The World Bank employs a variety of specialists in different disciplines, often with abstract and hard to understand titles. Not me. When people ask what I do for the Bank I say “I build roads”. This often brings laughs from other Bank staff, but it’s true. Unfortunately, I now have to expand it to say “roads and airports” since I’m now on a steep learning curve as I begin preparation of two proposed projects in Tonga and Kiribati to improve the aviation infrastructure.
For remote island countries like Tonga and Kiribati, airports are vital components of their infrastructure. Maintaining sustainable internal, regional and international transport and communication linkages are crucial to their economic development and social well-being.
In Tonga the Bank has been supporting the government’s reform of the aviation sector through the ‘Tonga Transport Sector Consolidation Project’ (TSCP). The TSCP has helped to establish the Ministry of Transport’s Department of Civil Aviation, as well as supported the establishment of a corporatized operational entity called ‘Tonga Airports Ltd’ (TAL). TAL has been very effective at establishing a professional commercial organization which is running Tonga’s domestic and international airports.
Tonga’s government has requested the Bank to provide further support to the country by assisting TAL with addressing key infrastructure needs at its three main airports: Fua’amotu on the main island Tongatapu, as well as the airports on the outer islands Ha’apai and Vava’u. We mobilized a mission to identify the potential investments and how we could assist the sector reform program. This meant travelling to the other islands on a small aircraft—providing us stunning views of the beautiful South Pacific. I couldn’t help but contrast this with just under two years ago when I was out in -20 degree C weather in Armenia looking at potential roads to rehabilitate. I’ll take palm trees and beaches over snow and ice any day …
We used the opportunity to assess some of the aviation investments we had made on the TSCP. It was fascinating for me to go behind the scenes at an airport and see the infrastructure up close and personal. Given how much I fly I realized how little I understood about airport facilities and their operations. I was fortunate to have the Bank’s aviation specialist Charles Schlumberger with me, as well as Vicki Brown, a consultant from Canada (eh!) who specializes in airport facilities.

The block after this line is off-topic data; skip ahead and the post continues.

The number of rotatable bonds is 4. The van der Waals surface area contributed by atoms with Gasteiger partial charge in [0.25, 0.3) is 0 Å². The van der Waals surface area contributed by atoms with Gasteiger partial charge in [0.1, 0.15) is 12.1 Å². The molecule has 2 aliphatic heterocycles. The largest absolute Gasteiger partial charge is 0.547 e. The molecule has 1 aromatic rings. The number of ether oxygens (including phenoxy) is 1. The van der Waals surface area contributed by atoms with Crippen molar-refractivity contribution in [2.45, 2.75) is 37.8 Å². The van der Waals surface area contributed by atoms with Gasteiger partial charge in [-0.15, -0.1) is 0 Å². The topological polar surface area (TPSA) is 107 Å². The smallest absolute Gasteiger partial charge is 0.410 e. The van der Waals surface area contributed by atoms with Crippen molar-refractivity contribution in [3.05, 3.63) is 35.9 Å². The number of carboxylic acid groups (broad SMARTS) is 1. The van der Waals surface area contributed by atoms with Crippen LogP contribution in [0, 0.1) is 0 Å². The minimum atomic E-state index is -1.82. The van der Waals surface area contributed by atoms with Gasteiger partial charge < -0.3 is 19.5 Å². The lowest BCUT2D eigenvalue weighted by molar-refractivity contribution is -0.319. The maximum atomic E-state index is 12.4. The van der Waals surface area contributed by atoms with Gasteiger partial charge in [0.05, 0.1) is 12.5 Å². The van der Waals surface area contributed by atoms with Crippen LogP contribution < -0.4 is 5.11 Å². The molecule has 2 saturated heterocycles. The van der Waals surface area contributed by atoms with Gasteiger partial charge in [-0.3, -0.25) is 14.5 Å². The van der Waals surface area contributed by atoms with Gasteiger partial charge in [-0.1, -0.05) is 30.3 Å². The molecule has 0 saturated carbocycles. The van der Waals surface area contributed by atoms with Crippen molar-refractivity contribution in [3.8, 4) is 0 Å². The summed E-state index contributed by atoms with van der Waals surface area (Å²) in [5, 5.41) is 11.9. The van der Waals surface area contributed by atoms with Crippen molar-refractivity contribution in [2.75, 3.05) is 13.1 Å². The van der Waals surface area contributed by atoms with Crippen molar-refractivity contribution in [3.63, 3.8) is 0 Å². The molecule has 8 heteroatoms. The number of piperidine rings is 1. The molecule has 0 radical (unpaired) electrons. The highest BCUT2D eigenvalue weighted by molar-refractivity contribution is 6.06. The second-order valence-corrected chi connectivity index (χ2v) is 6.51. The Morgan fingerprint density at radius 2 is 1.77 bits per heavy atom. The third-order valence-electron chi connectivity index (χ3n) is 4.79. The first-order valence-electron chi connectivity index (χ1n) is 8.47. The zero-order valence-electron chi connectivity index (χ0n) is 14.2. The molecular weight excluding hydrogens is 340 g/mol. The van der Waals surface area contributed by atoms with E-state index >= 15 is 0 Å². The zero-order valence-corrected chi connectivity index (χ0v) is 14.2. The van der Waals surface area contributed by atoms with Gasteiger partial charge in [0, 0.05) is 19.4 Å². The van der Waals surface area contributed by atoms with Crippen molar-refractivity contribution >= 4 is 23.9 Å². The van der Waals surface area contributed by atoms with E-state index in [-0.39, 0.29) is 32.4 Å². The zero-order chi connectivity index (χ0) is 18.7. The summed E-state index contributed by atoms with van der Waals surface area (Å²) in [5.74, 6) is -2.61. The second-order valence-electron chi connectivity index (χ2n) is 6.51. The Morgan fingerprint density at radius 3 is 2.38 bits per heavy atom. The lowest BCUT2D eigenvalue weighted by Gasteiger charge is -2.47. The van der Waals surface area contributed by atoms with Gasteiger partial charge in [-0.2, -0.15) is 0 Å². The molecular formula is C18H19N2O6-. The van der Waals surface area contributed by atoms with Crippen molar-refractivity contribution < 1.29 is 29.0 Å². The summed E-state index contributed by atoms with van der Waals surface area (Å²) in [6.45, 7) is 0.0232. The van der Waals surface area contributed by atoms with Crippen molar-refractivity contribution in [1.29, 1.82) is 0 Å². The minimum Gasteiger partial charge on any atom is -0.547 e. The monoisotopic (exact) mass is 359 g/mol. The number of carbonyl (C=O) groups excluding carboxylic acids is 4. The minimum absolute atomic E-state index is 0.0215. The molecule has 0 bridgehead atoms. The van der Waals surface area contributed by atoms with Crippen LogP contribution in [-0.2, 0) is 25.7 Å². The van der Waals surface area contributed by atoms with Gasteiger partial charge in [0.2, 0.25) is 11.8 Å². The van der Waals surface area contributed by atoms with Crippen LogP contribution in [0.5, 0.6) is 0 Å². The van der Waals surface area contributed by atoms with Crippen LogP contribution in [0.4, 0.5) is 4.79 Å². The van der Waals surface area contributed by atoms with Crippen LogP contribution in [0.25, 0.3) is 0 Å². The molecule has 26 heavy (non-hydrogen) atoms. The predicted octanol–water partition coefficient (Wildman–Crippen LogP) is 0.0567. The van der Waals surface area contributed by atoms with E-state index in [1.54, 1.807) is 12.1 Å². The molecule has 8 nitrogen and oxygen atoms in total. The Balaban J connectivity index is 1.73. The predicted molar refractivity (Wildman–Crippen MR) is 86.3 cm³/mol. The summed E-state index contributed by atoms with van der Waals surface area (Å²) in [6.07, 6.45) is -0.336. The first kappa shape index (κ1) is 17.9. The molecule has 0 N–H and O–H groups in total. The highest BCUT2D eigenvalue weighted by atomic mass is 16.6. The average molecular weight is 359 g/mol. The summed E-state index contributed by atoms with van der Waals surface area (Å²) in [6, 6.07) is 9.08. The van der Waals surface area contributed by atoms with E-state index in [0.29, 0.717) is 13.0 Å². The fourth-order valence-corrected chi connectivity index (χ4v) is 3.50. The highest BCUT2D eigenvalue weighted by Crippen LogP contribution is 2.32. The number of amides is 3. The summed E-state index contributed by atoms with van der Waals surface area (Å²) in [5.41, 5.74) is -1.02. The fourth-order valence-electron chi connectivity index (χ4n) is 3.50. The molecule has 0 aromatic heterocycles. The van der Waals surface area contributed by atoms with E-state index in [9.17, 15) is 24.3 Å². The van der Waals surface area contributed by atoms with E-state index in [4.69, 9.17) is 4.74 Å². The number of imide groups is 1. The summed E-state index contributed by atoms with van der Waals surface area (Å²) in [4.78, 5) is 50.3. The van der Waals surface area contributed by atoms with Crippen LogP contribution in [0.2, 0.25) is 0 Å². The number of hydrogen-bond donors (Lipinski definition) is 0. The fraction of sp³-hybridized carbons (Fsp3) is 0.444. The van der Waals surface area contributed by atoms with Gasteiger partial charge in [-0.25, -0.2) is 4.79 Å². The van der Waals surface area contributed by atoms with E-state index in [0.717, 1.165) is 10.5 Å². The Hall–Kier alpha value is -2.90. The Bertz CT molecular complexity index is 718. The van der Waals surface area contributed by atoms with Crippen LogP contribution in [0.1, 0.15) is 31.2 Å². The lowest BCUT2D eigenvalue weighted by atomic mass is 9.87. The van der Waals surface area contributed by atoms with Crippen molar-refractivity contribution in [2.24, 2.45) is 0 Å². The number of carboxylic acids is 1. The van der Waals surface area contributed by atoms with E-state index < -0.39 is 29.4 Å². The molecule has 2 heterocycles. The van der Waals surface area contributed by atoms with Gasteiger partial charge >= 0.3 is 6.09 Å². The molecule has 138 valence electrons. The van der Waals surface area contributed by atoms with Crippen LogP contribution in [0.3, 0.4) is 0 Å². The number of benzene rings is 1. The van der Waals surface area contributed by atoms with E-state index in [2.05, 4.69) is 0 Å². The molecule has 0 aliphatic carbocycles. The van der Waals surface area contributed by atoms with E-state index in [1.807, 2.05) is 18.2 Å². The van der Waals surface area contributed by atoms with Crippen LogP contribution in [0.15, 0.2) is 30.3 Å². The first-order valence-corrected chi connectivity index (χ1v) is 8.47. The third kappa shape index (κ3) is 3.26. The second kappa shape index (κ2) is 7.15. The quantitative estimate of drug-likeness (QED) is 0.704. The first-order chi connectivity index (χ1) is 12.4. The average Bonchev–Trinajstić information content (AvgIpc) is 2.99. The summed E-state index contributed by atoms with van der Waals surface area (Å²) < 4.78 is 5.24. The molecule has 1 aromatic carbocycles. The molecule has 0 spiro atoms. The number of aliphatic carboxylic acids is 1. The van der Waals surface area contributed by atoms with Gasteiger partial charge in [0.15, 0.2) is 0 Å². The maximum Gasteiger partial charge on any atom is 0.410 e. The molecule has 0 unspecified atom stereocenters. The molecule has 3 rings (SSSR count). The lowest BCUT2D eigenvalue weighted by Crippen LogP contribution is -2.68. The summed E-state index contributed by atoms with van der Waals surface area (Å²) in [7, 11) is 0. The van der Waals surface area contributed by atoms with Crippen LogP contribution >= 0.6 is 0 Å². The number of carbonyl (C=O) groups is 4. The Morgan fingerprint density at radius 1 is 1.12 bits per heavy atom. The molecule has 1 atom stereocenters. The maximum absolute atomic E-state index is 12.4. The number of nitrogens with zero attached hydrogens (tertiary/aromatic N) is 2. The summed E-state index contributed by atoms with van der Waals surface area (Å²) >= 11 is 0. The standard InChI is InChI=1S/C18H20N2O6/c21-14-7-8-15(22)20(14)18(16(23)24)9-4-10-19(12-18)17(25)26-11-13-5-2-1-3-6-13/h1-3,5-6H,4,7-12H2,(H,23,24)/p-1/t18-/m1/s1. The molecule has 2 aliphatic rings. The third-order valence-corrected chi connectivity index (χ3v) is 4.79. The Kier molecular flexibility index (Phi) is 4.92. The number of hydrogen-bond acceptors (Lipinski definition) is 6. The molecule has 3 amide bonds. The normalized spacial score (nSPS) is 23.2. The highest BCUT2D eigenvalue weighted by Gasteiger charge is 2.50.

Finally I could see up close equipment which had just been an acronym to me (such as ‘PAPI lights’). I was also able to see the fire tenders that are so expensive (just under $US 1 million each!).
Charles even managed to get a ride in a fire tender on Vava’u, using the excuse that in his younger days he was a volunteer fireman in Switzerland. We were concerned to see that the firemen still did not have the proper fire suits to protect them in a fire—they only had regular fire fighting gear.
The need for improved equipment was identified by our environmentalist Anil Somani on a previous mission as being important so we reminded TAL to procure the gear for the firemen. Still, TAL was much better than at Kiritimati airport in Kiribati where the firemen work bare feet, without helmets and jackets! Not to worry, we will address that should we have a project there.
We toured the Fua’amotu airport perimeter and then the airport control tower. Definitely a candidate for investments: it was quite disconcerting to see how antiquated the equipment was. I must admit that it is quite self serving, but when one is flying into and out of a country it would be reassuring to know that they have up to date control systems. Charles was amazed to find some World War II era navigation control equipment still in use—but the Tongans said that it worked fine so why change it. It transmitted a series of beeps which I thought I recognized as Morse Code. Sure enough it was! And I thought that Morse Code was no longer in use.